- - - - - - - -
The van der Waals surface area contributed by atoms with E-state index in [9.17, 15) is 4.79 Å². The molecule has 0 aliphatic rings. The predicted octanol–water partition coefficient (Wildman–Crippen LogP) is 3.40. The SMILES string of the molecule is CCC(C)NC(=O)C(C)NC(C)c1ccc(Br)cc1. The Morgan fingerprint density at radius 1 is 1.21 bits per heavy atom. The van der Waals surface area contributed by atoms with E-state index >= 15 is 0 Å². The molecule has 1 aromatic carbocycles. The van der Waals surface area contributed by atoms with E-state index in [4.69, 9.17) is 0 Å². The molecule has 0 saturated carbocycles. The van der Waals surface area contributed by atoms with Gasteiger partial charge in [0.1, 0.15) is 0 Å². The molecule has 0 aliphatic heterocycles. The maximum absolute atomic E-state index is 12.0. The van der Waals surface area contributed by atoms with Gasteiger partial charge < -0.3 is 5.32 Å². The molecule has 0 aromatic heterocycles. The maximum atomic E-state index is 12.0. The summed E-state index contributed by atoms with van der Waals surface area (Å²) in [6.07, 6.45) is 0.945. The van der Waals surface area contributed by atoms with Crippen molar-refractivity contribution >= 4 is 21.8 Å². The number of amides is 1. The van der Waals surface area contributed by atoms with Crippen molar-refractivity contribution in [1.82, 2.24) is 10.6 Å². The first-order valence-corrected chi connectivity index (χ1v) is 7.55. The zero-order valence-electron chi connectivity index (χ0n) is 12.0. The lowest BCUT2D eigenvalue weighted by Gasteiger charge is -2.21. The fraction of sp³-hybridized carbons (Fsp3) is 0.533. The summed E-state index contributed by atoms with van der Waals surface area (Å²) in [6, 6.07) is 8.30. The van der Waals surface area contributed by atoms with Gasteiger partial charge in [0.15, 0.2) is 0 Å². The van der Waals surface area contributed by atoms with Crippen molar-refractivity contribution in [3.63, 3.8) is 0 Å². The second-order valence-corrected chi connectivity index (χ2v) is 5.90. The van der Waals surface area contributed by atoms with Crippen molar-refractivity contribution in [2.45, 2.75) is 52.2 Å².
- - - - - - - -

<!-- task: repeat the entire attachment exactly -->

The van der Waals surface area contributed by atoms with E-state index in [9.17, 15) is 4.79 Å². The molecule has 0 aliphatic rings. The predicted octanol–water partition coefficient (Wildman–Crippen LogP) is 3.40. The SMILES string of the molecule is CCC(C)NC(=O)C(C)NC(C)c1ccc(Br)cc1. The Morgan fingerprint density at radius 1 is 1.21 bits per heavy atom. The van der Waals surface area contributed by atoms with E-state index >= 15 is 0 Å². The molecule has 1 aromatic carbocycles. The van der Waals surface area contributed by atoms with E-state index in [4.69, 9.17) is 0 Å². The molecule has 0 saturated carbocycles. The van der Waals surface area contributed by atoms with Gasteiger partial charge in [0.1, 0.15) is 0 Å². The molecule has 0 aliphatic heterocycles. The maximum absolute atomic E-state index is 12.0. The van der Waals surface area contributed by atoms with Gasteiger partial charge < -0.3 is 5.32 Å². The molecule has 0 aromatic heterocycles. The maximum atomic E-state index is 12.0. The summed E-state index contributed by atoms with van der Waals surface area (Å²) in [6.07, 6.45) is 0.945. The van der Waals surface area contributed by atoms with Crippen molar-refractivity contribution >= 4 is 21.8 Å². The number of amides is 1. The van der Waals surface area contributed by atoms with Crippen molar-refractivity contribution in [1.82, 2.24) is 10.6 Å². The first-order valence-corrected chi connectivity index (χ1v) is 7.55. The zero-order valence-electron chi connectivity index (χ0n) is 12.0. The lowest BCUT2D eigenvalue weighted by Gasteiger charge is -2.21. The fraction of sp³-hybridized carbons (Fsp3) is 0.533. The summed E-state index contributed by atoms with van der Waals surface area (Å²) in [6, 6.07) is 8.30. The van der Waals surface area contributed by atoms with Gasteiger partial charge in [0.15, 0.2) is 0 Å². The van der Waals surface area contributed by atoms with Crippen molar-refractivity contribution in [3.63, 3.8) is 0 Å². The second-order valence-corrected chi connectivity index (χ2v) is 5.90. The van der Waals surface area contributed by atoms with Crippen molar-refractivity contribution in [2.45, 2.75) is 52.2 Å².